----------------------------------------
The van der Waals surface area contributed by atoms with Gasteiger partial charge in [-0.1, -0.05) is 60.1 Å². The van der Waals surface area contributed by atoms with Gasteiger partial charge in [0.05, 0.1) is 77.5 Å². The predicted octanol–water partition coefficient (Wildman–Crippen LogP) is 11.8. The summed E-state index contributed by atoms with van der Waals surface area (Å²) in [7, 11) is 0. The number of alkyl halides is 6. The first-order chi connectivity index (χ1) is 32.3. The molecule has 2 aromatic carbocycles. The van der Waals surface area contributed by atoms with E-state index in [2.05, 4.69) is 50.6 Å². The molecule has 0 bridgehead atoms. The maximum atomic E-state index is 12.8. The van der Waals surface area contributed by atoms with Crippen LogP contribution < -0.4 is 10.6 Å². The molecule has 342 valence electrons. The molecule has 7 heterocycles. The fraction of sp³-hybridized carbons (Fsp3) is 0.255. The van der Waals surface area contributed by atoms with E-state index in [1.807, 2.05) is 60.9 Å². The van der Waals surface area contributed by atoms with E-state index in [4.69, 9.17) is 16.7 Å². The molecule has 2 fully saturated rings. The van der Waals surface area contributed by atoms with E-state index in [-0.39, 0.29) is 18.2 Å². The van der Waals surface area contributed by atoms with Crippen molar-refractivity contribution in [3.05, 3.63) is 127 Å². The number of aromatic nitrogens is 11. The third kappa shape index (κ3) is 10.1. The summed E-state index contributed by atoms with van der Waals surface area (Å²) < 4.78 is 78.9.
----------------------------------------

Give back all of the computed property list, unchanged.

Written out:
The van der Waals surface area contributed by atoms with Gasteiger partial charge in [-0.1, -0.05) is 60.1 Å². The van der Waals surface area contributed by atoms with Gasteiger partial charge in [0.05, 0.1) is 77.5 Å². The predicted octanol–water partition coefficient (Wildman–Crippen LogP) is 11.8. The summed E-state index contributed by atoms with van der Waals surface area (Å²) in [7, 11) is 0. The number of alkyl halides is 6. The first-order chi connectivity index (χ1) is 32.3. The molecule has 2 aromatic carbocycles. The van der Waals surface area contributed by atoms with E-state index in [2.05, 4.69) is 50.6 Å². The molecule has 0 bridgehead atoms. The maximum atomic E-state index is 12.8. The van der Waals surface area contributed by atoms with Crippen LogP contribution < -0.4 is 10.6 Å². The molecule has 342 valence electrons. The molecule has 7 heterocycles. The fraction of sp³-hybridized carbons (Fsp3) is 0.255. The van der Waals surface area contributed by atoms with E-state index in [1.807, 2.05) is 60.9 Å². The van der Waals surface area contributed by atoms with E-state index in [4.69, 9.17) is 16.7 Å². The molecule has 2 fully saturated rings. The van der Waals surface area contributed by atoms with E-state index in [-0.39, 0.29) is 18.2 Å². The van der Waals surface area contributed by atoms with Crippen molar-refractivity contribution in [3.05, 3.63) is 127 Å². The number of aromatic nitrogens is 11. The third kappa shape index (κ3) is 10.1. The summed E-state index contributed by atoms with van der Waals surface area (Å²) < 4.78 is 78.9.